In the search for planets similar to our own, an important point of comparison is the planet's density. A low density tells scientists that a planet is more likely to be gaseous like Jupiter, and a high density is associated with rocky planets like Earth. But a new study suggests some are less dense than previously thought because of a second, hidden star in their systems.
As telescopes stare at particular patches of sky, they can't always differentiate between one star and two. A system of two closely orbiting stars may appear in images as a single point of light, even from sophisticated observatories such as NASA's Kepler space telescope. This can have significant consequences for determining the sizes of planets that orbit just one of these stars, says a forthcoming study in the Astronomical Journal by Elise Furlan of Caltech/IPAC-NExScI in Pasadena, California, and Steve Howell at NASA's Ames Research Center in California's Silicon Valley.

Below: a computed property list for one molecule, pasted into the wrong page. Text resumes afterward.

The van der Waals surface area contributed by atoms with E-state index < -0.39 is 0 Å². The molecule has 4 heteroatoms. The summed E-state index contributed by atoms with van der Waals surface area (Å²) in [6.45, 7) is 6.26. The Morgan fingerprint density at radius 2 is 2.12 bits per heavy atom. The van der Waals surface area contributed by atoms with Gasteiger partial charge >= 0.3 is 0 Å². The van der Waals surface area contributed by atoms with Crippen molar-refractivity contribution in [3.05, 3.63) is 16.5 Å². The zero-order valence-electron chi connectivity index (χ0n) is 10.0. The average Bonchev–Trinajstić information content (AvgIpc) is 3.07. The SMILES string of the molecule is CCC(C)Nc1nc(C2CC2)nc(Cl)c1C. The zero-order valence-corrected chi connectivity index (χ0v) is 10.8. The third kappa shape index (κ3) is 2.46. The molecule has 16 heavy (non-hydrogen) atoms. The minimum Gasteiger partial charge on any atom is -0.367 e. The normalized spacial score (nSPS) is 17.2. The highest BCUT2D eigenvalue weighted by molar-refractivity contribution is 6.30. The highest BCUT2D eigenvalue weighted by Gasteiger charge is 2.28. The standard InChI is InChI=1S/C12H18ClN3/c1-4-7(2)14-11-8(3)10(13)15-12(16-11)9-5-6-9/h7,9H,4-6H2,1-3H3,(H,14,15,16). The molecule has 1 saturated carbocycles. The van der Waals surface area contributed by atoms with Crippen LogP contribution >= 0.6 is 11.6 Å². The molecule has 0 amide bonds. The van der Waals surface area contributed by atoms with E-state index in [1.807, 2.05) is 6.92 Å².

"Our understanding of how many planets are small like Earth, and how many are big like Jupiter, may change as we gain more information about the stars they orbit," Furlan said. "You really have to know the star well in order to get a good handle on the properties of its planets."
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